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Association between Anomalous Origin of the Left Main and Accesso
Clinical & Experimental Cardiology

Clinical & Experimental Cardiology
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Case Report - (2013) Volume 4, Issue 5

Association between Anomalous Origin of the Left Main and Accessory Mitral Valve Tissue

Fausto Pizzino1*, Concetta Zito1, Rocco Donato2, Scipione Carerj1 and Giuseppe Andò1
1Department of Clinical and Experimental Medicine, University of Messina, Italy
2Department of Radiological Sciences, University of Messina, Italy
*Corresponding Author: Fausto Pizzino, MD, Cardiology Unit, Department of Clinical and Experimental Medicine, University of Messina, Via Consolare Valeria, 98100 Messina, Italy, Tel: +390902212969, Fax: +390902212087 Email:

Abstract

A 73-year-old man presented to our department for ischemic alterations appeared during a stress electrocardiogram. The diagnostic process including coronary angiography, cardiac computed tomography and echocardiogram revealed an anomalous origin of the left main coronary artery from the commissural region between the left and the non-coronary Valsalva sinus associated with non-obstructive accessory mitral valve tissue. Although these malformations are relatively common the association is not described in literature to date.

Introduction

The congenital coronary artery anomalies are a rare cause of sudden cardiac death and myocardial infarction in children and in adults.

We report the case of a rare congenital malformation of the left coronary artery (LCA) taking off from the posterior non-coronary Valsalva sinus associated with another rare congenital anomaly represented by accessory mitral valve tissue (AMVT). Although the association of several cardiac anomalies is common, the finding of both these malformations in the same subject is not described in literature to date.

Case Description

A 73-year-old male cyclist with hypertension, type 2 diabetes mellitus and dyslipidemia was admitted to our department to further evaluate severe ischemic ST-T changes observed during stress ECG. Past medical history, clinical examination and rest ECG were unremarkable. At trans-thoracic echocardiogram, left ventricle had normal dimensions and thickness and no wall motion abnormalities. The mitral valve was peculiar because of AMVT adherent to the anterior leaflet (Figure 1, panel A, white arrow) not causing left ventricular outflow tract (LVOT) obstruction. At coronary angiography the dominant right coronary artery had non-significant lesions; it was technically impossible to selectively engage the left main artery (LM) because of posterior anomalous origin and aortic wall calcifications close to the ostium. Non-selective injections showed non-significant lesions on both left anterior descending and circumflex arteries. The patient underwent cardiac computed tomography (cCT): the LM originated posteriorly from the left Valsalva sinus (panel B), in the commissural region between the left and the non-coronary sinuses. A huge calcific aortic plaque adjacent, superiorly, to the LM ostium (Figure 1, panel C, white arrow) had an eccentric soft component causing an intermediate stenosis of the LM stem (panel B, white arrow) which, in turn, coursed between the left coronary sinus and the anterior wall of the left atrium (Figure 1, panel B and C). Cardiac CT ruled out any other significant atherosclerotic coronary lesion and further delineated the AMVT adherent to the mitral anterior leaflet (Figure 1, panel D, black arrow). In order to assess the severity of the myocardial ischemia and to establish a correct management, we considered performing additional cardiac stress tests such as myocardial perfusion nuclear magnetic resonance or scintigraphy but the patient refused any other procedure and was discharged uneventfully.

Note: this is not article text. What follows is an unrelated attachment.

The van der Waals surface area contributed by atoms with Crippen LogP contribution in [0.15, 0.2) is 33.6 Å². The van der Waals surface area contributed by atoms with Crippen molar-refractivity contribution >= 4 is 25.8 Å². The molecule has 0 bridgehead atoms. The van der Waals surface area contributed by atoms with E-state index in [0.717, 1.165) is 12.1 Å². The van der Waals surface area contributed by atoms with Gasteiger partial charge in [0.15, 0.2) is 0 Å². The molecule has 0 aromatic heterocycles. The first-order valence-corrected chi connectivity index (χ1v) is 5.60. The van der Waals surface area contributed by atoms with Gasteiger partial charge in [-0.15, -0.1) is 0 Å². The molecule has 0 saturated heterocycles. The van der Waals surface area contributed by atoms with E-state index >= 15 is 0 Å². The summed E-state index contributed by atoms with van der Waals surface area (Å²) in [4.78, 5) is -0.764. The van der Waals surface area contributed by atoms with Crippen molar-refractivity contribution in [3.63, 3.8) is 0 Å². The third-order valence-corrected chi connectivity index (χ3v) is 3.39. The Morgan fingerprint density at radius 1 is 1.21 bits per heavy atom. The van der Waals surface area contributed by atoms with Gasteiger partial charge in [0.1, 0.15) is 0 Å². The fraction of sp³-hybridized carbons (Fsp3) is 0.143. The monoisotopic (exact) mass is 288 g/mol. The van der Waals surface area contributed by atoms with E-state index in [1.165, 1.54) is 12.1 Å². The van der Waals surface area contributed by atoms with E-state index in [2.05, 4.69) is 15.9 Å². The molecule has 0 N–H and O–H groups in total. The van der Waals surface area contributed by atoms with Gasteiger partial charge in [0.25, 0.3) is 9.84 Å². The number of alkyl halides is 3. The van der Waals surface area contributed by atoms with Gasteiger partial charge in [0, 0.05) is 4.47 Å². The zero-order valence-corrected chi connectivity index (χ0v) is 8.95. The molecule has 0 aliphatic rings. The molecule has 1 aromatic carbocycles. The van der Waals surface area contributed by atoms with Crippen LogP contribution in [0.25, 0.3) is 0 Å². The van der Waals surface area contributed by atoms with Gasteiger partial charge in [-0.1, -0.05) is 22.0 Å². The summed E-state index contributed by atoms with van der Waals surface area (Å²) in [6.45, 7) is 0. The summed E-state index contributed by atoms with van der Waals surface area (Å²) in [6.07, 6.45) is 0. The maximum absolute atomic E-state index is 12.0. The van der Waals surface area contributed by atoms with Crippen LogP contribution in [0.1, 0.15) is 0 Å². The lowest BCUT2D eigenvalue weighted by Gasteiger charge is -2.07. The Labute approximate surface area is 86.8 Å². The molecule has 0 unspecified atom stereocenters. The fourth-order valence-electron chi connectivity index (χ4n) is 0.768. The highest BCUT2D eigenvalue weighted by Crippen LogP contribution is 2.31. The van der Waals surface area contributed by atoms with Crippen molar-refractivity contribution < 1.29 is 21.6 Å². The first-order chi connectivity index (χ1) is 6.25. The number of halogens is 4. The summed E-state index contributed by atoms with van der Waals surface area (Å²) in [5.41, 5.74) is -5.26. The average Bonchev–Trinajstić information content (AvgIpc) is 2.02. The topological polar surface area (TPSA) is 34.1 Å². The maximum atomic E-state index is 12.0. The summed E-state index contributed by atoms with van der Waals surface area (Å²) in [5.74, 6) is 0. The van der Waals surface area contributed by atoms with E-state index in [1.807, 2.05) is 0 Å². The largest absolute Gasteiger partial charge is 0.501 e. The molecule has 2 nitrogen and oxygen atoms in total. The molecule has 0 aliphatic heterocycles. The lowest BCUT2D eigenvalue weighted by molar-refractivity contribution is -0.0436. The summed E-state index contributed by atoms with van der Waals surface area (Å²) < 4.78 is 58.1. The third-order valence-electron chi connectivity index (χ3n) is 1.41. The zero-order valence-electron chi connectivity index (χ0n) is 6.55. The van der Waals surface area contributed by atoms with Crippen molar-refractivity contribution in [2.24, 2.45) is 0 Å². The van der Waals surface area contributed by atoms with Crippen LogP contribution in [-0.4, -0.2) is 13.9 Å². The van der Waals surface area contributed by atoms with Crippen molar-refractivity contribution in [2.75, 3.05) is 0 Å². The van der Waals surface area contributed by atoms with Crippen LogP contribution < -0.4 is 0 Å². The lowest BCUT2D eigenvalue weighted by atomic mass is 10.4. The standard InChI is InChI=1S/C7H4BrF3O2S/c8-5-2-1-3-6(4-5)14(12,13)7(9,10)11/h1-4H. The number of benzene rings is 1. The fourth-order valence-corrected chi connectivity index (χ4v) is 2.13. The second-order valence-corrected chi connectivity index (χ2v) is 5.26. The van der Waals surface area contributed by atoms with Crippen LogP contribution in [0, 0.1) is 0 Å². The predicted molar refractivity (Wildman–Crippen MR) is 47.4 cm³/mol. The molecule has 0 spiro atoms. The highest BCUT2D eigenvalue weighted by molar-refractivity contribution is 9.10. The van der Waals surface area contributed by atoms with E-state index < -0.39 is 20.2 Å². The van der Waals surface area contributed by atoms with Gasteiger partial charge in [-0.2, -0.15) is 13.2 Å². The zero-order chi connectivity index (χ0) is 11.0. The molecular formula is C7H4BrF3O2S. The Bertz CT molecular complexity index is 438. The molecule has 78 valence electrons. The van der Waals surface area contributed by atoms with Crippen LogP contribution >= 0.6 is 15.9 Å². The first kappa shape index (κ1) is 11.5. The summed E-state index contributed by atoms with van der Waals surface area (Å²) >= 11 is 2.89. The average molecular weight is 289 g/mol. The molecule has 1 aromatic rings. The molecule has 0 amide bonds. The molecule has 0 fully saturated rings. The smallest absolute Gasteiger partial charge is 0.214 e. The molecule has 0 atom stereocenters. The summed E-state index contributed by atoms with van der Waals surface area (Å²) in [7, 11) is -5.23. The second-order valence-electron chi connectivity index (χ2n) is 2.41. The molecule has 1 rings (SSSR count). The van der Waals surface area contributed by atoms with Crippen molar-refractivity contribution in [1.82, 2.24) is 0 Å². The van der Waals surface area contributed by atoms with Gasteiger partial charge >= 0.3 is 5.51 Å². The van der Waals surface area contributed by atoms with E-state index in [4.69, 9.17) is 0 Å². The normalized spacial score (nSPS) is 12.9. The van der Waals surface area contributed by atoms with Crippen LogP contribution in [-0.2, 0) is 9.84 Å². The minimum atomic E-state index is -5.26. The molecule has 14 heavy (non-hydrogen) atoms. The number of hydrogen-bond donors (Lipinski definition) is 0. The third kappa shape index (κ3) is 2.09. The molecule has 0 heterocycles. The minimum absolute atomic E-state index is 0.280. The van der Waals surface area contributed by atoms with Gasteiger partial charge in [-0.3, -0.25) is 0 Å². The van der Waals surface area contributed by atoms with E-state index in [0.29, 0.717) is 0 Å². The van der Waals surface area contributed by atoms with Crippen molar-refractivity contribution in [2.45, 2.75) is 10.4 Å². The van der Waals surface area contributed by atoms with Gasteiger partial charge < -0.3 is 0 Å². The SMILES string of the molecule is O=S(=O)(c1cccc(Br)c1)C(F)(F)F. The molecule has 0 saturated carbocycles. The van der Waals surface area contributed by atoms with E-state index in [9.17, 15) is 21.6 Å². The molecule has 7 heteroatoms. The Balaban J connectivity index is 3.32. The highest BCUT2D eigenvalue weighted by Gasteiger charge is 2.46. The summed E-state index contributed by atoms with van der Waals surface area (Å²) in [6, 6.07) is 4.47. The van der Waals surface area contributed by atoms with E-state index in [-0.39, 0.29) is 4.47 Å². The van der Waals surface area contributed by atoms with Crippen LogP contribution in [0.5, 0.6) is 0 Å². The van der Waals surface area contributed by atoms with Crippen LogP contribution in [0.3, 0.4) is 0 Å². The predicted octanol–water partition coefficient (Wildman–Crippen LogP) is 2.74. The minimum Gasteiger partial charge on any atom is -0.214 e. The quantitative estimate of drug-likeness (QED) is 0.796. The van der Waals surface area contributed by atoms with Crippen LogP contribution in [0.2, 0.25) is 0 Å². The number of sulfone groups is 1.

clinical-experimental-cardiology-valve-tissue

Figure 1: (A) Two-dimensional echocardiography: apical four-chamber view showing accessory mitral valve tissue (white arrow) connected to the anterior leaflet, floating in the ventricular cavity in diastole. (B-C) Cardiac computed tomography (cCT)-3D reconstruction- presenting the anomalous origin of the LCA (white arrow) and the huge atherosclerotic plaque extending from the aorta in the LM (white arrow). (D) 3D reconstruction from cCT: anatomical section showing the accessory mitral valve tissue in diastole (black arrow).

Discussion

The incidence of coronary artery anomalies is reported about 1% but it is estimated about 4-15% in autopsy of young people who experienced sudden death [1].